By: Amanda J. Katzenstein
In what is being described as the largest breach of U.S. electoral data, personal data relating to almost 200 million U.S. citizens was accidentally exposed by a Republican National Committee vendor. According to BBC, the 1.1 terabytes of data exposed “includes birthdates, home addresses, telephone numbers and political views of nearly 62% of the entire US population.”Read More
Google/Alphabet’s new and improved artificial intelligence program, AlphaGo, just beat the best human player of the game Go as reported by Wired. Go was invented in China thousands of years ago, and it is considered the most complicated game in the world. AlphaGo is the newest version of Alphabet’s artificial intelligence program. According to Google’s DeepMind Lab, AlphaGo was completely redesigned and reconfigured so that the AI system would learn the game from playing the game against itself, as well as analyze the data of wins and losses by humans.Read More
By Zuzana Ikels and Erin Fleming Dunlap
By Jean Marie R. Pechette and Thomas Kiser
The U.S. Department of Health and Human Services (“HHS”), Office of Civil Rights (“OCR”) issued a May 10, 2017 press release stating that Memorial Herman Health System, a Texas-based not-for-profit health system (“MHHS”), agreed to pay $2.4M and enter into a two- year corrective action plan (“CAP”) to settle potential HIPAA violations for alleged disclosure of protected health information (“PHI”) without the patient’s authorization. The CAP requires MMHS, among other things, to submit an implementation report and an annual report to HHS on MHHS’ compliance with the CAP.Read More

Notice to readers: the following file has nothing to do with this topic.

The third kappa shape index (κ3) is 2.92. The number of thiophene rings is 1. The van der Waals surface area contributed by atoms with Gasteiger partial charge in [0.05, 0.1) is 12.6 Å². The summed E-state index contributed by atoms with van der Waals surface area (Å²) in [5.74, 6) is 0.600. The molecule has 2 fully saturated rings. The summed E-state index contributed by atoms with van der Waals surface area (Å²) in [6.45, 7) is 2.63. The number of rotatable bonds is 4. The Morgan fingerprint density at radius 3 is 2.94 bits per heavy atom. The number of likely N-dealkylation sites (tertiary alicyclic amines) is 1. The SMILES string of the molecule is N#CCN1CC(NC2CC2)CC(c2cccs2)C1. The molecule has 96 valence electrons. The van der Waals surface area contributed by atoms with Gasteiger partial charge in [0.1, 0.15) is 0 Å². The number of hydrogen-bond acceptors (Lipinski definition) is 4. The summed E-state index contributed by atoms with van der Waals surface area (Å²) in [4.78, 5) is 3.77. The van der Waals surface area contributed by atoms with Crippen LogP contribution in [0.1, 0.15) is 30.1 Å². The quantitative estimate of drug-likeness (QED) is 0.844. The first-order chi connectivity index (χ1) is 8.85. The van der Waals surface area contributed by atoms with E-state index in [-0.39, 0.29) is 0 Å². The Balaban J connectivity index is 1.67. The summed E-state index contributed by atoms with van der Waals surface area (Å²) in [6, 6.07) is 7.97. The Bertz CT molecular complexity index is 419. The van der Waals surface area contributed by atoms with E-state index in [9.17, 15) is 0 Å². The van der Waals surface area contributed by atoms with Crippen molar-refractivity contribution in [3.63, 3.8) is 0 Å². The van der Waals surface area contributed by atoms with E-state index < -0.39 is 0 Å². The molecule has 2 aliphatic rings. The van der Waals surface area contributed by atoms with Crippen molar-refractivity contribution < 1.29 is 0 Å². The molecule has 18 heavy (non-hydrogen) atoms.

By JJ Bollozos
A cybersecurity attack of global proportions...
As of this afternoon, cybersecurity company Avast reported a ransomware attack, known as WanaCrypt0r 2.0, has been detected over 57,000 times across 99 countries. Of note, the attack has allegedly infected a large telecommunications company in Spain, hospitals across England, and a shipping company based in the U.S., as well as other companies throughout the world. According to the New York Times, the ransomware was included in a compressed file sent via email that would infect a victim’s device once it was opened.Read More